The Final Step - Going to Settlement

 
The big day is here! Joining you at settlement will be your attorney or title company representative, the listing and selling brokers, and all owners. The attorney will have searched the title, provided title insurance, and obtained old and new lender instructions.

After all unsettled walk-through issues are resolved, the attorney will explain the following:
  • Deed of trust or mortgage
  • Deed of trust note or mortgage note
  • VA, FHA, or lender forms
  • Settlement sheets
You and the seller will then sign all necessary forms. You will also pay the balance of the down payment and buyer’s closing costs with a cashier's or certified check.

Open Look At Closing Costs
Under the Real Estate Settlement Procedure Act (RESPA), you will be given an estimate of closing costs by the lender, in advance of the settlement. In addition, the lender will require an appraisal fee and a credit report fee in advance of the settlement.

Closing costs usually average between 3% and 7% of the sales price. Typical closing costs include:
  • Loan origination fee
  • Mortgage insurance premium
  • Attorney fees
  • Owner and lender title insurance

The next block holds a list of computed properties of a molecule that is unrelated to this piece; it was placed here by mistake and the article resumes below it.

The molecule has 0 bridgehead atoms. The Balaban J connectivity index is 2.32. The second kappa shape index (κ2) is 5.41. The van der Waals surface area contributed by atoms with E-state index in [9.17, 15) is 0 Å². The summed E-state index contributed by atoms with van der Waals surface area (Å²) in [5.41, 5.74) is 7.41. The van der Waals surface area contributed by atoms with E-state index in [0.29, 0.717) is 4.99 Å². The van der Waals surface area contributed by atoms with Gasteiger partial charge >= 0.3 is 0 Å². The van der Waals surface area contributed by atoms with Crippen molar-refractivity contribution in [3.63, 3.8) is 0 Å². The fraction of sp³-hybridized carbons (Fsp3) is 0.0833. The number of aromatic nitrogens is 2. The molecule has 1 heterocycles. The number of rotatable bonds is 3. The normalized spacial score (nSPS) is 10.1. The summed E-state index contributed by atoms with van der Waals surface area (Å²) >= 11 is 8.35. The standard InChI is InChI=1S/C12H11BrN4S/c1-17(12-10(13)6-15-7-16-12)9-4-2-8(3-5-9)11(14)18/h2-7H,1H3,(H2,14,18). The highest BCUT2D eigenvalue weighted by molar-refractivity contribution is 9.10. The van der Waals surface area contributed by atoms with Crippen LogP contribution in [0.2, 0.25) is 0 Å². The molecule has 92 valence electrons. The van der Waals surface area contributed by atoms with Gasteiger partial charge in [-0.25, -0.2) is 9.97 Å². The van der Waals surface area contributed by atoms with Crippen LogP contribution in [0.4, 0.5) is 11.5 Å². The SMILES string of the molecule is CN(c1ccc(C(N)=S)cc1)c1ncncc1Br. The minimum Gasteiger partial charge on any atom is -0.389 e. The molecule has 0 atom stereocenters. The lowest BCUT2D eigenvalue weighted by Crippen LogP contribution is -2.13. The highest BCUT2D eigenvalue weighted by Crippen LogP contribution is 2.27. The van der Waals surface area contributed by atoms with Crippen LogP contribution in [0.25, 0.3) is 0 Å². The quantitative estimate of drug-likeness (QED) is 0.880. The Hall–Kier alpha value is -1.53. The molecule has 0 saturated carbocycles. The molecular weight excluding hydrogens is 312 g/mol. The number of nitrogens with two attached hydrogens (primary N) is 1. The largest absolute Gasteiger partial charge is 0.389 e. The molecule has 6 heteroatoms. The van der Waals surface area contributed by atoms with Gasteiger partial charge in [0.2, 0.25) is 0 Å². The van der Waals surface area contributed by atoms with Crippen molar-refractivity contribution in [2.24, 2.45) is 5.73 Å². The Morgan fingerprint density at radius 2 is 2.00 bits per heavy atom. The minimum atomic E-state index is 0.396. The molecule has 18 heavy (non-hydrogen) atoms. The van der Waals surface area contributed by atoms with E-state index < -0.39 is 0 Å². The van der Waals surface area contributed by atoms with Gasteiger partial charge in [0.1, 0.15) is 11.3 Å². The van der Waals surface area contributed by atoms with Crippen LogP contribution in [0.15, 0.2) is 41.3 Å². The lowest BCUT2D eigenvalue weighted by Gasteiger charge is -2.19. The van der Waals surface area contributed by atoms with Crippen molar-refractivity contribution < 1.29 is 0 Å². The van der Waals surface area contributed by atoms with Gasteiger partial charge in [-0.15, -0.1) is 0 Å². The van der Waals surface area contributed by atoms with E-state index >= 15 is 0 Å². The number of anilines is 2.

• Recording fees
  • County tax stamps
  • State tax stamps
  • Survey fees

In certain cases, some of the closing costs may be paid by the seller. This is particularly true for new housing, where the seller is the builder.

A few other expenses, not required to be listed under the law, may also have to be paid at closing. These include advance deposits held in escrow for real estate property taxes and insurance. The lender collects a portion of these every month and then pays the insurance and taxes when they are due.

Sometimes closing costs can amount to a sizable sum. Remember that some of the items are tax deductible. The loan origination fee, prepaid interest, and property tax adjustments may be such items.

Congratulations
Once the house keys are transferred, you are the proud owner of your new home. Congratulations!